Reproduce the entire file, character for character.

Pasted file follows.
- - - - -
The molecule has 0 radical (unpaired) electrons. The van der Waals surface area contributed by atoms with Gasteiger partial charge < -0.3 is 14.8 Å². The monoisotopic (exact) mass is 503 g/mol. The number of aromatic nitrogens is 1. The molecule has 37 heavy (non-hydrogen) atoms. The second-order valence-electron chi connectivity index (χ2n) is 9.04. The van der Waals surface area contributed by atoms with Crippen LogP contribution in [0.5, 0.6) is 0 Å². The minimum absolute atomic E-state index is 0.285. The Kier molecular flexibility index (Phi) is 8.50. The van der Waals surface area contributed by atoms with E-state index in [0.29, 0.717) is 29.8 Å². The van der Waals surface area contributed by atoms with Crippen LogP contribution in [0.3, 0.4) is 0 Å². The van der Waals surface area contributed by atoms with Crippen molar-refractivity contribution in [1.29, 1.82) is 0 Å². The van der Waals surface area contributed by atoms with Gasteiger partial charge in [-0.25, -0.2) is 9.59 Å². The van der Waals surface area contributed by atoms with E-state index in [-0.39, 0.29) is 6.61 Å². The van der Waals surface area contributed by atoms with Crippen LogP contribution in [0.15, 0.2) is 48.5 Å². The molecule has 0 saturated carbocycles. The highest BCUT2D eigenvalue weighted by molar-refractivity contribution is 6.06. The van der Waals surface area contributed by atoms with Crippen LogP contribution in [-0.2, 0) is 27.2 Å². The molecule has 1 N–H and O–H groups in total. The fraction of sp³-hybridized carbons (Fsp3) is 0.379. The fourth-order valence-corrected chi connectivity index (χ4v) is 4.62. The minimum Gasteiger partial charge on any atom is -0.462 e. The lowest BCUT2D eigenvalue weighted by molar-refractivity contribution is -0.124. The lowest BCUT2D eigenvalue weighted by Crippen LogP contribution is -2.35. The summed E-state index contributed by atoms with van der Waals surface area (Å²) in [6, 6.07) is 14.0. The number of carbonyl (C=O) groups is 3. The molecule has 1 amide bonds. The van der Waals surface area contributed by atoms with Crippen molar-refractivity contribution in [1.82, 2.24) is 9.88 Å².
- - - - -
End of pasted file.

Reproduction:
The molecule has 0 radical (unpaired) electrons. The van der Waals surface area contributed by atoms with Gasteiger partial charge < -0.3 is 14.8 Å². The monoisotopic (exact) mass is 503 g/mol. The number of aromatic nitrogens is 1. The molecule has 37 heavy (non-hydrogen) atoms. The second-order valence-electron chi connectivity index (χ2n) is 9.04. The van der Waals surface area contributed by atoms with Crippen LogP contribution in [0.5, 0.6) is 0 Å². The minimum absolute atomic E-state index is 0.285. The Kier molecular flexibility index (Phi) is 8.50. The van der Waals surface area contributed by atoms with E-state index in [0.29, 0.717) is 29.8 Å². The van der Waals surface area contributed by atoms with Crippen LogP contribution in [0.3, 0.4) is 0 Å². The van der Waals surface area contributed by atoms with Crippen molar-refractivity contribution in [1.29, 1.82) is 0 Å². The van der Waals surface area contributed by atoms with Gasteiger partial charge in [-0.25, -0.2) is 9.59 Å². The van der Waals surface area contributed by atoms with E-state index in [-0.39, 0.29) is 6.61 Å². The van der Waals surface area contributed by atoms with Crippen LogP contribution in [0.15, 0.2) is 48.5 Å². The molecule has 0 saturated carbocycles. The highest BCUT2D eigenvalue weighted by molar-refractivity contribution is 6.06. The van der Waals surface area contributed by atoms with Crippen LogP contribution in [-0.2, 0) is 27.2 Å². The molecule has 1 N–H and O–H groups in total. The fraction of sp³-hybridized carbons (Fsp3) is 0.379. The fourth-order valence-corrected chi connectivity index (χ4v) is 4.62. The minimum Gasteiger partial charge on any atom is -0.462 e. The lowest BCUT2D eigenvalue weighted by molar-refractivity contribution is -0.124. The lowest BCUT2D eigenvalue weighted by Crippen LogP contribution is -2.35. The summed E-state index contributed by atoms with van der Waals surface area (Å²) in [6, 6.07) is 14.0. The number of carbonyl (C=O) groups is 3. The molecule has 1 amide bonds. The van der Waals surface area contributed by atoms with Crippen molar-refractivity contribution in [1.82, 2.24) is 9.88 Å².